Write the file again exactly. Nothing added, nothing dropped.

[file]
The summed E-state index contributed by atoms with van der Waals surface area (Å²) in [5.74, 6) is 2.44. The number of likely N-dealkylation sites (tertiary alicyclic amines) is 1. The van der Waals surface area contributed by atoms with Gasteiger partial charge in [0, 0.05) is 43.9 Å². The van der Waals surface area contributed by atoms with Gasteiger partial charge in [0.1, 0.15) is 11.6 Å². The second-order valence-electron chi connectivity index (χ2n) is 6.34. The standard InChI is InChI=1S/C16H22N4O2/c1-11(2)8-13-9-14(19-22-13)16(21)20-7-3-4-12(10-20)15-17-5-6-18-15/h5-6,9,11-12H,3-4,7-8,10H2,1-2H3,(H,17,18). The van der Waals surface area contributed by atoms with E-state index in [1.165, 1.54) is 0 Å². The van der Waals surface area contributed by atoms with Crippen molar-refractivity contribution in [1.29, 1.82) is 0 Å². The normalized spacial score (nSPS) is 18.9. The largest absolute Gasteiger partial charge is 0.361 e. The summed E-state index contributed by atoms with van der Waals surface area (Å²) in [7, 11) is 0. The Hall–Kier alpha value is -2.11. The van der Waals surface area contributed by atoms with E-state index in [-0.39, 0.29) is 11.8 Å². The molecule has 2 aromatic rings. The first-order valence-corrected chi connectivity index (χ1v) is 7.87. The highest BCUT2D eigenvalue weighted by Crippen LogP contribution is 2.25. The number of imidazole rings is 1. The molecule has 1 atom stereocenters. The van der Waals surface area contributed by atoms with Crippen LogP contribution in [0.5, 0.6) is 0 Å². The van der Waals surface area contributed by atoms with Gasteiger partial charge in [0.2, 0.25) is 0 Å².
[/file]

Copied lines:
The summed E-state index contributed by atoms with van der Waals surface area (Å²) in [5.74, 6) is 2.44. The number of likely N-dealkylation sites (tertiary alicyclic amines) is 1. The van der Waals surface area contributed by atoms with Gasteiger partial charge in [0, 0.05) is 43.9 Å². The van der Waals surface area contributed by atoms with Gasteiger partial charge in [0.1, 0.15) is 11.6 Å². The second-order valence-electron chi connectivity index (χ2n) is 6.34. The standard InChI is InChI=1S/C16H22N4O2/c1-11(2)8-13-9-14(19-22-13)16(21)20-7-3-4-12(10-20)15-17-5-6-18-15/h5-6,9,11-12H,3-4,7-8,10H2,1-2H3,(H,17,18). The van der Waals surface area contributed by atoms with E-state index in [1.165, 1.54) is 0 Å². The van der Waals surface area contributed by atoms with Crippen molar-refractivity contribution in [1.29, 1.82) is 0 Å². The normalized spacial score (nSPS) is 18.9. The largest absolute Gasteiger partial charge is 0.361 e. The summed E-state index contributed by atoms with van der Waals surface area (Å²) in [7, 11) is 0. The Hall–Kier alpha value is -2.11. The van der Waals surface area contributed by atoms with E-state index in [-0.39, 0.29) is 11.8 Å². The molecule has 2 aromatic rings. The first-order valence-corrected chi connectivity index (χ1v) is 7.87. The highest BCUT2D eigenvalue weighted by Crippen LogP contribution is 2.25. The number of imidazole rings is 1. The molecule has 1 atom stereocenters. The van der Waals surface area contributed by atoms with Crippen LogP contribution in [0.5, 0.6) is 0 Å². The van der Waals surface area contributed by atoms with Gasteiger partial charge in [0.2, 0.25) is 0 Å².